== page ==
AUSTIN (KXAN) — An appeals court opinion on Friday has reversed a trial court’s order to suppress statements Meagan Work made to police while they investigated her missing son, 3-year-old Colton Turner, in 2014. The decision appears to be a blow to Work’s defense.
Turner was found buried in a shallow grave on Sept. 12, 2014, two days after Work was taken into custody for questioning in Williamson County.
During the search for Colton, police held Work and questioned her for hours. Work at first told investigators her son was with a friend in Sachse, Texas, but she changed her story several times. She also said Colton had been kidnapped from an Austin truck stop. Work also told police she gave her son away at a Chik-Fil-A. Work later said Colton had a seizure, died, and she helped her boyfriend, Michael Turner, bury the boy’s body, according to the court opinion.
Work’s defense argued her arrest was unconstitutional, and her statements should be tossed from the record. Work is charged with tampering with evidence and injury to a child. She has pleaded not guilty.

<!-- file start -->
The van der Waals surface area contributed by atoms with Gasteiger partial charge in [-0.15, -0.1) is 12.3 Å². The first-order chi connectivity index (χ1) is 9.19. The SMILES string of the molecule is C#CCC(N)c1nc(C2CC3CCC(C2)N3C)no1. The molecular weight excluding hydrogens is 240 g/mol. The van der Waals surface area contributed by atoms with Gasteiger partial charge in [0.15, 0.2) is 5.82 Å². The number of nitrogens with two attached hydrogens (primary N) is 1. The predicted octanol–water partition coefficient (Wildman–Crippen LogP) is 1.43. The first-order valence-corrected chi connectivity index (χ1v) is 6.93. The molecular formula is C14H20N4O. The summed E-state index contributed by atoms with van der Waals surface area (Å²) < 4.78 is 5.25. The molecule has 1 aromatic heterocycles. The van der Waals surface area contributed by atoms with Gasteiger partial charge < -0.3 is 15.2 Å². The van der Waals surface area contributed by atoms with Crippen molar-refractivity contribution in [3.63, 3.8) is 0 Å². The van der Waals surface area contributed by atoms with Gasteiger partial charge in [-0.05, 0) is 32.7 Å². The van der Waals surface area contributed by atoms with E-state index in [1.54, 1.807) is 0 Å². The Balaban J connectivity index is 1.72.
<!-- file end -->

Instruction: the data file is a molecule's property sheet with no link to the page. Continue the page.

In October of 2015, Travis County District Judge David Wahlberg granted a motion to suppress the bulk of the statements Work made after she was first taken into custody in Williamson County. Wahlberg concluded Work was unlawfully arrested. Now, the Texas 3rd Court of Appeals has reversed the trial court’s order and remanded for further proceedings.
The Appeals Court found the “undisputed facts” that Work lied to police about Colton’s location while they were investigating gave police probable cause to believe that “Work had committed the offense of false report regarding a missing child.”
“Work’s commission of that offense in the presence of the officers gave them the authority to arrest her without a warrant,” according to the Appeals Court. “Probable cause to arrest and the statutory authority to make that arrest rendered Work’s arrest lawful.”
Work’s attorneys, Darla Davis and Ariel Payan, were not immediately available for comment.
Michael Turner pleaded guilty in February to two counts of tampering with evidence and one count of reckless injury to a child by omission. He was sentenced to 20 years in prison.
Work’s next court appearance is currently scheduled for Dec. 20.